Consumer Reports Index: Americans see major decline in financial difficulties
The Consumer Reports Index, an overall measure of Americans’ personal financial health, revealed a major decline in the financial difficulties faced by consumers and a rise in consumer sentiment ahead of the election and winter holidays.
The Consumer Reports Index comprises five measures: Employment, Retail, Sentiment, Stress, and the Trouble Tracker.
The Trouble Tracker, a gauge of financial difficulties, was at its lowest level since first measured in April 2009, declining from 50.2 last month to 38.7. The largest improvement was among those earning $50,000 or more, although lower-income Americans also saw modest improvement.
The Index’s sentiment measure pushed into positive territory (50.7), propelled by gains among Americans earning $100,000 or more, whose sentiment improved 6.7 points to 59.7 percent. Americans earning less than $50,000 saw only a modest rise, although their sentiment remained in negative territory at 48.2 (up from 46.5 last month).
“There is reason for optimism this month, with financial difficulties in decline and sentiment moving upward. These are very heartening signs for retailers, especially as we get into the all-important holiday shopping season,” says Ed Farrell, director of consumer insight at the Consumer Reports National Research Center.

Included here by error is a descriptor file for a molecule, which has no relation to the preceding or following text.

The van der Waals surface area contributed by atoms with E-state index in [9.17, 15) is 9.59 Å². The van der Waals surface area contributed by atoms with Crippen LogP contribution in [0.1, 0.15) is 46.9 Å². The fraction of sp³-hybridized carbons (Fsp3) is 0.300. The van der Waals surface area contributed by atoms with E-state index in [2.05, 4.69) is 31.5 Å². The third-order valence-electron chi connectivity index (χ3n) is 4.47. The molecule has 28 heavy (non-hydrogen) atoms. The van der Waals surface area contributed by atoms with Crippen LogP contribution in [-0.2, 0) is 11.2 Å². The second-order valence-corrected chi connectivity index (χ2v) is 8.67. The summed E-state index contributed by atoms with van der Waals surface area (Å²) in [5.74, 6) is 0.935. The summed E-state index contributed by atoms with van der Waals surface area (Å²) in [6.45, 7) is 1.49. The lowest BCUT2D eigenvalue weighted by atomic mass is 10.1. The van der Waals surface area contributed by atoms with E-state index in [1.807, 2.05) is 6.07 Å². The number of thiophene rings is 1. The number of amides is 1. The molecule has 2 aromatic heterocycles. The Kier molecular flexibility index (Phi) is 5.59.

The Index’s employment measure also reached a high point this month, 51.5, up from 49.7 last month—its highest level since first measured in April 2009. In the past 30 days, more Americans started rather than lost a job. However, job starts remained at relatively low levels. “Continued progress will hinge on increasing job starts over the coming months to sustain gains,” says Farrell.
The Index’s past 30-day retail measure was down slightly this month (9.6 from 10.6 last month), but was up slightly from a year ago (9.1). However, the next 30-day retail measure, which reflects planned activity for November, showed gains across most categories, and was led by items usually popular as holiday gifts such as personal electronics (21.4 percent, up from 15.9 percent last month) and small appliances (13.8 percent, up from 9.3 percent).
The level of stress that consumers reported was virtually unchanged from last month (57.8 from 58.0).
The Consumer Reports Index, a monthly telephone poll of a nationally representative sample of American adults, is conducted by the Consumer Reports National Research Center. A total of 1,013 interviews were completed between Oct. 25 and 28. The margin of error is +/-3.2 percentage points at a 95 percent confidence level.
Last month’s Consumer Reports Index: Financial troubles grow for middle-income Americans